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This fall my husband and I will be sending
our daughter off to college. It’s been a long process filled with lots of
excitement, stress, tears and the type of hand-wringing — oh, lots of hand-wringing — that comes
with making a big decision.
A few weeks ago, we sent off our first tuition check and, while slightly poorer,
patted ourselves on the backs for helping her to choose wisely.
But now the worrying starts. Will she like the school? Will she do well? And
what is increasingly becoming one of our biggest concerns: Will she be safe on
her college campus?
According to a recent report put out by the White House Task
Force to Protect Students from Sexual Assault, an alarming one in five women is
the victim of sexual assault in college. One
in five, so20 percent of women are sexually
assaulted in a place of higher learning. This is a sobering and disturbing statistic
to wrap our minds around. It’s starting to feel less like we’re sending our
lovely daughter off to college and more like straight into the lion’s den.
unsettling is how the victims in these cases are treated. Many are blamed for
their attacks and retaliated against by their peers while the perpetrators go
unscathed — and while administrators look the other way. In May the U.S.
Department of Education's Office for Civil Rights released a list of colleges under investigation for possible
violations of federal law over the handling of sexual violence and harassment
complaints. In May there were over fifty schools in the hot seat and sadly the list
continues to grow. Mom.me obtained the most updated list and as of July 16 it stands at 68.
weekend the New York Times featured
a story of a Hobart and William Smith College student named Anna,
an 18-year-old freshman who had been on campus for only two weeks before she
was raped after a party.
midnight, the missing girl texted a friend, saying she was frightened by a
student she had met that evening. “Idk what to do,” she wrote. “I’m scared.”
When she did not answer a call, the friend began searching for her.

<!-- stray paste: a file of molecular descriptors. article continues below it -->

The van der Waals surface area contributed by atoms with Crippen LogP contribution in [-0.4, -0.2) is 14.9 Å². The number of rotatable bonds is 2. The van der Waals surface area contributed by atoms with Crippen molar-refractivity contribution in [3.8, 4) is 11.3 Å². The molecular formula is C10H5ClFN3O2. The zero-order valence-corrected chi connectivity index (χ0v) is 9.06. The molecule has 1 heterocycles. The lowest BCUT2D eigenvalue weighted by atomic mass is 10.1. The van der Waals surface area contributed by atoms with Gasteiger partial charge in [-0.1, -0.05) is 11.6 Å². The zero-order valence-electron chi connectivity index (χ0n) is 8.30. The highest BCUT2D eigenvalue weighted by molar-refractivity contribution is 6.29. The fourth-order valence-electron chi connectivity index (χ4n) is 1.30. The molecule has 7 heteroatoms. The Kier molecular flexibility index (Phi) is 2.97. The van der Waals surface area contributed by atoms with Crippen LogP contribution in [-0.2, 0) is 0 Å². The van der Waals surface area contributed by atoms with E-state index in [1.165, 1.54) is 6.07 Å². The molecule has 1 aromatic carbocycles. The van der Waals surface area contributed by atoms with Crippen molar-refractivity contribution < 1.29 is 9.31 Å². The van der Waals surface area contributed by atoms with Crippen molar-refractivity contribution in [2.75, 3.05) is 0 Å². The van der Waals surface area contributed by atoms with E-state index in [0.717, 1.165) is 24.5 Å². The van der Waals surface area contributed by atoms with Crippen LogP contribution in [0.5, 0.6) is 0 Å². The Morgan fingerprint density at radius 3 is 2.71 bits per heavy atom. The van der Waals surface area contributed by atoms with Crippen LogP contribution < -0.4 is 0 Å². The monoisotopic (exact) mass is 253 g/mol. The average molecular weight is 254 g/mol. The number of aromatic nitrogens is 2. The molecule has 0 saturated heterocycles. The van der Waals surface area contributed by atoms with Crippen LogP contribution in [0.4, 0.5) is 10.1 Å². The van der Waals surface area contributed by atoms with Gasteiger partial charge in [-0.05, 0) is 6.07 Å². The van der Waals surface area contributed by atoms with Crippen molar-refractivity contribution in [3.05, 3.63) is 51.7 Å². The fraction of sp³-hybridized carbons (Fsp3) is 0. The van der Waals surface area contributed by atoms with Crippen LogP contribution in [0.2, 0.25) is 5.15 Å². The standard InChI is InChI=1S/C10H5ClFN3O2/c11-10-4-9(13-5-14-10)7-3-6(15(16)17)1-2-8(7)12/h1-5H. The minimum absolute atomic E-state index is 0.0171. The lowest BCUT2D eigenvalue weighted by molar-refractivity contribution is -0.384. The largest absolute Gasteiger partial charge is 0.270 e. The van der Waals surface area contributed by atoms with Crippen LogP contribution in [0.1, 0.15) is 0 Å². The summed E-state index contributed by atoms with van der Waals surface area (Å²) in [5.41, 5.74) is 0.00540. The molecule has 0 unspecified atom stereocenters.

early-morning hours on the campus of Hobart and William Smith Colleges in
central New York, the friend said, he found her — bent over a pool table as a
football player appeared to be sexually assaulting her from behind in a
darkened dance hall with six or seven people watching and laughing. Some had
their cell phones out, apparently taking pictures, he said.
case would be decided by a disciplinary board assembled by the university that
ultimately saw her attackers — three football players on the school’s winning
team — being acquitted.
a mind-boggling story filled with shoddy investigative work, misrepresented
evidence and shady affiliations (up until last year Hobart and William Smith's
chief fund-raiser also helped oversee the school's handling of sexual
assaults). The article is infuriating and should be read in its entirety, but a
warning to parents of college students — afterwards you’ll have a
less-than-rosy view of college administrations and might be tempted to drive straight
to your kid’s school and try to convince them to drop out.
Hobart and William Smith defended their case in a letter to the editor
of the Times, saying while they “regret the pain [Anna] has suffered,” they
stand by the results of their investigation. Even more predictably, another letter
in that same issue calls Anna “foolish” for putting herself in a situation
where she became a victim and that we need to teach our daughters not to drink
so much and choose the wrong men. To this writer I say, how about we teach our
sons not to rape?
story is titled "Reporting Rape and Wishing She Hadn’t," but the small sliver
of good news is that her bravery in coming forward is having the opposite
effect; it’s shining the light on the issue of campus rape and the victim-blaming that frequently accompanies these
crimes and sees the attackers get preferential treatment.
encouragingly, even more light-shining going on: The White House recently
launched a website, NotAlone.gov, as an information portal for students
to find resources on how to respond to sexual assault in schools, find crisis
services, and how to file a complaint. And there are more investigations into schools bungling cases and just generally
the end, we all know a website or any amount of investigative reporting isn’t
going to stop the violence against women that seems to be pervasive on college
campuses. But it will force schools to be more transparent in how many of these
attacks are occurring in their midst and their handling of these cases. In a
perfect world, this would lead to harsher punishment for the perpetrators of
these crimes and send a message that says — loudly and clearly — that these
crimes against our daughters will not be tolerated.
are a few short months before our own daughter sets off for her first day of
college. We’ll arm her with an arsenal of advice on how to stay safe and a
healthy dose of parental paranoia. And we’ll hope that we never get the phone
call in the middle of the night that Anna’s parents did. Let the hand-wringing
would you feel about a#rapeshaming campaign to call out college fraternities who are complicit in rape
culture? Would this be an effective way to start shifting the blame from victim